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Neurosci Res. 2005 Nov;53(3):288-97. Epub 2005 Sep 6.

Excitatory effect of histamine on neuronal activity of rat globus pallidus by activation of H2 receptors in vitro.

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  • 1Department of Biological Science and Technology and State Key Laboratory of Pharmaceutical Biotechnology, School of Life Sciences, Mailbox 426, Nanjing University, Nanjing 210093, China.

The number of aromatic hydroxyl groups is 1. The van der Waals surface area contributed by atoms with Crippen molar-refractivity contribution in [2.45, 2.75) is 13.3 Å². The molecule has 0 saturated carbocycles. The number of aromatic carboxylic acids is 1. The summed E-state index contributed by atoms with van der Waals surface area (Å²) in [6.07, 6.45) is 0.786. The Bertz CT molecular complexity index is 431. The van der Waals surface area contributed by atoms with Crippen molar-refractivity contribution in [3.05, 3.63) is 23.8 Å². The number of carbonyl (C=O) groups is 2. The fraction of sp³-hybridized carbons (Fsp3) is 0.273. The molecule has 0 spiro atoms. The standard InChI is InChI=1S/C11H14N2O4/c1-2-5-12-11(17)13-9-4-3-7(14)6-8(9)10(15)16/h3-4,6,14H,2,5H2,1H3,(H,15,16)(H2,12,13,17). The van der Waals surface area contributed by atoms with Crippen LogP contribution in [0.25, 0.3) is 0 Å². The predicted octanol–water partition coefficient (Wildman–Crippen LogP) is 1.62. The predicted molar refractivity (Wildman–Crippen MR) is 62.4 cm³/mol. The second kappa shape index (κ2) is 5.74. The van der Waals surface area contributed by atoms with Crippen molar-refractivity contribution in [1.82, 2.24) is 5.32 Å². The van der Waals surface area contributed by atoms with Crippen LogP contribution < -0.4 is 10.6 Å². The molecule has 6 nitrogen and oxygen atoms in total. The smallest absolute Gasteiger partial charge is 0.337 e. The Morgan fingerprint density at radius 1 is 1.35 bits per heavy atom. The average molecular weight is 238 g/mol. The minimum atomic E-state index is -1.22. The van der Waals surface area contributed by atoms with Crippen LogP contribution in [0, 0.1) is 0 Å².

Previous studies have revealed distribution of histaminergic fibers and presence of histamine receptors in globus pallidus (GP). In this study, the brain slice preparation of adult rats was used to examine the effect of histamine on the spontaneous unitary discharge of GP neurons and the underlying receptor mechanism. Ninety-five GP neurons were extracellularly recorded from 42 slices containing the GP, of which 87 (91.6%) were excited by the stimulation of histamine. The histamine-induced excitation was concentration-dependent and persisted in low Ca2+/high Mg2+ medium (n = 9), demonstrating that the action of histamine on the GP neurons was postsynaptic. The excitatory effect of histamine on the GP neurons was not blocked by selective histamine H1 receptor antagonist triprolidine (n = 16) or chlorpheniramine (n = 6), but was effectively suppressed by ranitidine, a highly selective histamine H2 receptor antagonist (n = 21). On the other hand, highly selective histamine H2 receptor agonist dimaprit mimicked the excitatory effect of histamine on the GP neurons (n = 23), while histamine H1 receptor agonists, including 2-pyridylethylamine (n = 22), 2-thiazolyethylamine (n = 9) and betahistine (n = 9), did not cause GP neurons any response. The dimaprit-induced GP neuronal excitation was effectively antagonized by selective histamine H2 receptor antagonist ranitidine (n = 14) but not influenced by selective histamine H1 receptor antagonist triprolidine (n = 12). Moreover, adenylate cyclase (AC) activator forskolin (n = 7) was observed to evoke GP neurons an excitatory response, whereas the histamine-induced excitation was effectively reduced by H-89 (n = 9), a selective and potent inhibitor of protein kinase A (PK(A)). Finally, it was noted that neurons of both subdivisions of the GP, the internal (GPi, n = 35) and external (GPe, n = 60) segment, showed no differences in their responses to stimulations of the tested histaminergic reagents. These results demonstrated that histamine excited GP (including GPi and GPe) neurons via histamine H2 receptors and H2 receptors linked intracellular G-protein-AC-PK(A) signaling pathway, suggesting that the hypothalamic histaminergic afferent fibers innervating GP may play an important modulatory role in motor control through its excitatory effect on GP neurons.

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